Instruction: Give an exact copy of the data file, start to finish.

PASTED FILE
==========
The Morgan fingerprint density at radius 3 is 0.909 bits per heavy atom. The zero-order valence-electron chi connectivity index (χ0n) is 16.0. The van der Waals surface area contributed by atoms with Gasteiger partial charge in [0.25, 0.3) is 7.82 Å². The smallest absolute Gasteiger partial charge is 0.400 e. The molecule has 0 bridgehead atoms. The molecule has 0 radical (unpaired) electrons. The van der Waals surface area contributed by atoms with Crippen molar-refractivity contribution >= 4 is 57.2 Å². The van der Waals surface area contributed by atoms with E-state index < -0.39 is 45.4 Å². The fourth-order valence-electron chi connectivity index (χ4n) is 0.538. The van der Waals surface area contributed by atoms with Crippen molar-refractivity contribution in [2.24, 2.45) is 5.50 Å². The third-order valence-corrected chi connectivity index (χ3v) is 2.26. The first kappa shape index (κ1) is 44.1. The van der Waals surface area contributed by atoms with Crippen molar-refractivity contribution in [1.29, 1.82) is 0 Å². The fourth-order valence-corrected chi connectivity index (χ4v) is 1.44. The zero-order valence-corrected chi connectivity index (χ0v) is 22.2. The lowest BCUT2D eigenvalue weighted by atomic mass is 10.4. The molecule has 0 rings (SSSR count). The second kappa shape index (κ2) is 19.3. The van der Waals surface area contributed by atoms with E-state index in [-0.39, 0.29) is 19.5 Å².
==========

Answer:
The Morgan fingerprint density at radius 3 is 0.909 bits per heavy atom. The zero-order valence-electron chi connectivity index (χ0n) is 16.0. The van der Waals surface area contributed by atoms with Gasteiger partial charge in [0.25, 0.3) is 7.82 Å². The smallest absolute Gasteiger partial charge is 0.400 e. The molecule has 0 bridgehead atoms. The molecule has 0 radical (unpaired) electrons. The van der Waals surface area contributed by atoms with Crippen molar-refractivity contribution >= 4 is 57.2 Å². The van der Waals surface area contributed by atoms with E-state index < -0.39 is 45.4 Å². The fourth-order valence-electron chi connectivity index (χ4n) is 0.538. The van der Waals surface area contributed by atoms with Crippen molar-refractivity contribution in [2.24, 2.45) is 5.50 Å². The third-order valence-corrected chi connectivity index (χ3v) is 2.26. The first kappa shape index (κ1) is 44.1. The van der Waals surface area contributed by atoms with Crippen molar-refractivity contribution in [1.29, 1.82) is 0 Å². The fourth-order valence-corrected chi connectivity index (χ4v) is 1.44. The zero-order valence-corrected chi connectivity index (χ0v) is 22.2. The lowest BCUT2D eigenvalue weighted by atomic mass is 10.4. The molecule has 0 rings (SSSR count). The second kappa shape index (κ2) is 19.3. The van der Waals surface area contributed by atoms with E-state index in [-0.39, 0.29) is 19.5 Å².